The Mercury (Pottstown, PA)

Rally outside Pennycuick’s office urges help for small business

- By Evan Brandt ebrandt@21st-centurymed­ia. com @PottstownN­ews on Twitter

NEW HANOVER >> Sonia Mastros founded Orbit Software on King Street in Pottstown 23 years ago.

When COVID-19 hit, the computer company employed 15 people. It now employs nine.

“We tried to keep as many employees as we can, because they can’t pay rent, they can’t pay their bills, but our sales are down 25 percent and we still have to pay our mortgage, utilities and taxes,” Mastros said.

She was one speaker at a small rally Tuesday outside the Gilbertsvi­lle office of state Rep. Tracy Pennycuick, R-147th Dist.

The rally was organized by the advocacy group We the People — Action, and aimed at urging Pennycuick to take action in Harrisburg to release the $7 billion in unspent federal American Rescue Plan funding to help small businesses, like Orbit, and working families.

Money in the pockets of working families, is money that goes into the hands of small businesses, said Mastros. “One pocket feeds another pocket,” she said.

Small businesses throughout the region are hurting. “When I saw that the Limerick diner closed, I just about cried,” she said. “I love that place.”

Katy Personette, deputy director of campaigns for We the People, said in the last 15 months that the COVID-19 pandemic has ravaged the economy, small business revenues are down 28 percent.

And since June, small business revenues have dropped another 10 percentage points.

The economy is down 400,000 jobs from February of 2020, she said.

“The Republican­s criticized Gov. Wolf for his shutdowns that were done for public health because of the impact on small businesses and working people. Now they’re sitting on $7 billion those small businesses need to survive,” Personnett­e said.

“Their failure to help is utterly hypocritic­al. The time has come to put their money where there mouth is, because that’s our money,” she said noting that if the federal aid money is not spent by 2023, it goes back to Washington.

The state also has a $3.5 million surplus that is not being spent, but was stashed into a “rainy day fund” under the budget approved at the end of June.

All that money, said Personnett­e, needs to be directed to things that help the working families that work in those small businesses.

Those things include:, raising the minimum wage to $15 per hour; improving broadband access in rural and urban areas; improving access to childcare and a fund to provide a state tax rebate to low-income families.

“We’re asking Rep. Pennycuick to use this money to help her constituen­ts,” she said.

The rally is one of many being undertaken in Delaware, Bucks, Allegheny and Dauphin counties as part of the group’s “Summer of Accountabi­lity,” she said.

A similar rally and press conference was held Monday in Norristown which was attended by legislator­s from Montgomery County including state representa­tives Joe Webster, D-150th Dist.; Mary Jo Daley, D148th Dist.; Napoleon Nelson, D-154th Dist.; Nancy Guenst, D-152nd Dist. and state senators Art Haywood, D-4th Dist. and Amanda Cappellett­i, D-17th Dist.

“Many of them voted no on the state budget because it was not good enough helping small businesses and working families,” Personnett­e said. “Did Tracy Penncuick stand up for us?” Personnett­e asked.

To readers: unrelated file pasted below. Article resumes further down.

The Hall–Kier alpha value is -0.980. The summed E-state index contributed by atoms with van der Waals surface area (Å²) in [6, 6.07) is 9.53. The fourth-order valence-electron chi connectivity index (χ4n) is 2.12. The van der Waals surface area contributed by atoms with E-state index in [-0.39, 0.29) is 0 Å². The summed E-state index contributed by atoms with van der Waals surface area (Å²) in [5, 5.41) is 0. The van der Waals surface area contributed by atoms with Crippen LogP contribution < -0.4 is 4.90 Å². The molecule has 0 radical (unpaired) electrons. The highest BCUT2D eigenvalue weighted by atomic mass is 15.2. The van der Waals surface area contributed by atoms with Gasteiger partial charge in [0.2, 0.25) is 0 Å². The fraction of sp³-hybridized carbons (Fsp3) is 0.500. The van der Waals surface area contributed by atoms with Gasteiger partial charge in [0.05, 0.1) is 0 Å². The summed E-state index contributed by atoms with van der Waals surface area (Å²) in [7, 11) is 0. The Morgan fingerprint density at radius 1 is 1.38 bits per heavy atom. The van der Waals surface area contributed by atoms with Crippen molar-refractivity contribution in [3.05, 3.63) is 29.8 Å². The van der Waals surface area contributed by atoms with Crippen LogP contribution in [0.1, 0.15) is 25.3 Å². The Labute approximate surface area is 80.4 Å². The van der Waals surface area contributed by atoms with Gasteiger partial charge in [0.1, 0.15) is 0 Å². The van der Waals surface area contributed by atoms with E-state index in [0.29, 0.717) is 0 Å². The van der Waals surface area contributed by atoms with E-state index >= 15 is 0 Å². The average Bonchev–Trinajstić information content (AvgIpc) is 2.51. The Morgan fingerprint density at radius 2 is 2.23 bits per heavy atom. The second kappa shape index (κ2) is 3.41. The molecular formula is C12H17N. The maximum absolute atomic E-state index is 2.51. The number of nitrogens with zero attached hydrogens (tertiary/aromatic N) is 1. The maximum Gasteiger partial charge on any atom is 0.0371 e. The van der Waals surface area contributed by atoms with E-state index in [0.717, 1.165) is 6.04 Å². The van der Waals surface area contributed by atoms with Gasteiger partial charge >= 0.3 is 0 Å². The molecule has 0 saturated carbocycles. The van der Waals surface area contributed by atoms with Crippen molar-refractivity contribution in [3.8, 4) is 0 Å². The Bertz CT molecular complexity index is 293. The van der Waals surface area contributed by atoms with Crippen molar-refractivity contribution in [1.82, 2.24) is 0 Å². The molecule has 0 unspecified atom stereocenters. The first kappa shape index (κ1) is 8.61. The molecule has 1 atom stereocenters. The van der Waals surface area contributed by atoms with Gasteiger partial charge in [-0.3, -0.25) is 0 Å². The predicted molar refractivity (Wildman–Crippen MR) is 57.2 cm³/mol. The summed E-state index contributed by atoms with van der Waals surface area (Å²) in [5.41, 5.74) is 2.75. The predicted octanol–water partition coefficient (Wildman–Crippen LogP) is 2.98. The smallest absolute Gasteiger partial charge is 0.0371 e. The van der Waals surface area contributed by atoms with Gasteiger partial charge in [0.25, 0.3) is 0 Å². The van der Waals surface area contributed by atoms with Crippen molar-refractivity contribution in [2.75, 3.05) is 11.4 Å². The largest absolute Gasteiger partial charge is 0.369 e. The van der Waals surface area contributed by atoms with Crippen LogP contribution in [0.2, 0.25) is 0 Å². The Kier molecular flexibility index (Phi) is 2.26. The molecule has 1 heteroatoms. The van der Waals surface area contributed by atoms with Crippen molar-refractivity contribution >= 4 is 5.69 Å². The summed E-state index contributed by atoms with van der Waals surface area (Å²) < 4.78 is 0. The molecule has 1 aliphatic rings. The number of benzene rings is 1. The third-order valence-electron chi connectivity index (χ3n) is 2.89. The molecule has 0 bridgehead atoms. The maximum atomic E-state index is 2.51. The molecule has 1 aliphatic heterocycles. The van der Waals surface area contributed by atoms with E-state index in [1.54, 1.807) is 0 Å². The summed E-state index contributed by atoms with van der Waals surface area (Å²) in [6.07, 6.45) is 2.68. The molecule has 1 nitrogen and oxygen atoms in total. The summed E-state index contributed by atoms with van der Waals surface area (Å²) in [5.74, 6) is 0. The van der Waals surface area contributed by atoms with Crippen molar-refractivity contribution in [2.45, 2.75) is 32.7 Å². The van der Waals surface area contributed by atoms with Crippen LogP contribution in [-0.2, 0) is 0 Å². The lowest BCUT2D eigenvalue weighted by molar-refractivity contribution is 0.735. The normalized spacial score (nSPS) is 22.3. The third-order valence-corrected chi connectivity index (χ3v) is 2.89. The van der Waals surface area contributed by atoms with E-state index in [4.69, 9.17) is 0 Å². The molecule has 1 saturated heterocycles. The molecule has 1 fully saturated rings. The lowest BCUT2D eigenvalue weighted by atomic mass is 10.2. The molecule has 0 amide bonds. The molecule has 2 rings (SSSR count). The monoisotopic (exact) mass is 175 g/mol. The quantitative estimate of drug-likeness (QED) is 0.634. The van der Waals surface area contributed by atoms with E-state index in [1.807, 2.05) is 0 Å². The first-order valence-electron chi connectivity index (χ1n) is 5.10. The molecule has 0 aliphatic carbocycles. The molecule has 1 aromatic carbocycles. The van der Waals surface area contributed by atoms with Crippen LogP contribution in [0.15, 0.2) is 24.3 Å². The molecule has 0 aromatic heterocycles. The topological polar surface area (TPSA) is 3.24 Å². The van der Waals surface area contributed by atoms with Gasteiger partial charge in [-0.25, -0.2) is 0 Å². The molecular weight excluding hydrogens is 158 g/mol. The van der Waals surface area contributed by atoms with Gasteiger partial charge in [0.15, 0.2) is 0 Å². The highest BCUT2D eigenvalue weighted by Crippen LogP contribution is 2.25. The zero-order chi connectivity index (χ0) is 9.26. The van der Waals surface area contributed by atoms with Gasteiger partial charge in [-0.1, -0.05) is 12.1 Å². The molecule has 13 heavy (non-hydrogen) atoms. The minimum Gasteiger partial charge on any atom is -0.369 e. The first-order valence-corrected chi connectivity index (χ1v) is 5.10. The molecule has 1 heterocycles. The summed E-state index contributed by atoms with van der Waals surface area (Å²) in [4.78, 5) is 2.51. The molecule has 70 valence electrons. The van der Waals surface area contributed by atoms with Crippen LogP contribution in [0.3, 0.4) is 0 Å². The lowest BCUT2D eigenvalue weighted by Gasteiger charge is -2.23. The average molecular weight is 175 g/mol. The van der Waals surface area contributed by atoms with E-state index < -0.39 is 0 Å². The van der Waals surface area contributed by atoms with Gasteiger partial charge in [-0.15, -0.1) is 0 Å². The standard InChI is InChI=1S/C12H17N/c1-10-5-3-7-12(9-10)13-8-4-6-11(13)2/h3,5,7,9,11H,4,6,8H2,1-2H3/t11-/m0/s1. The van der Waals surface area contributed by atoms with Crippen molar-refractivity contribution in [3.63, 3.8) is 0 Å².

The small group of eight people, which included Jill Dennin, the Democratic candidate Pennycuick defeated for the seat last year, replied “NO!”

“Perhaps the people at the rally don’t remember in 2008 when Gov. Rendell received federal aid and he spent it all and handed Gov. Corbett a $4 billion deficit,” Pennycuick said when contacted about the rally outside her office.

Told that one of the people at the rally is a small business owner, Pennycuick said “does she keep money back or spend everything she makes every month?”

She said “we did a lot of good things in this budget, including $282 million for nursing homes; $44 million for career training centers and $373 million for ongoing pandemic response.”

Republican­s in the legislatur­e “have asked the governor to use some of that money to help small businesses. I agree we could have done more for small businesses, but we have to be careful about spending everything and not having any money for something that could come up tomorrow, or the next couple of months.”

 ?? EVAN BRANDT — MEDIANEWS GROUP ?? Eight people comprised a We the People rally outside the Gilbertsvi­lle office of state Rep. Tracy Pennycuick on Tuesday.
EVAN BRANDT — MEDIANEWS GROUP Eight people comprised a We the People rally outside the Gilbertsvi­lle office of state Rep. Tracy Pennycuick on Tuesday.
 ?? EVAN BRANDT — MEDIANEWS GROUP ?? Nick Pressley, director of campaigns for We the People, speaks to a driver outside the Gilbertsvi­lle office of state Rep. Pennycuick Tuesday and convinced her to sign a petition to raise the minimum wage.
EVAN BRANDT — MEDIANEWS GROUP Nick Pressley, director of campaigns for We the People, speaks to a driver outside the Gilbertsvi­lle office of state Rep. Pennycuick Tuesday and convinced her to sign a petition to raise the minimum wage.
 ?? EVAN BRANDT — MEDIANEWS GROUP ?? Sonia Mastros, right, speaks about the economic impact the COVID-19pandemic has had on her Pottstown-based computer business.
EVAN BRANDT — MEDIANEWS GROUP Sonia Mastros, right, speaks about the economic impact the COVID-19pandemic has had on her Pottstown-based computer business.

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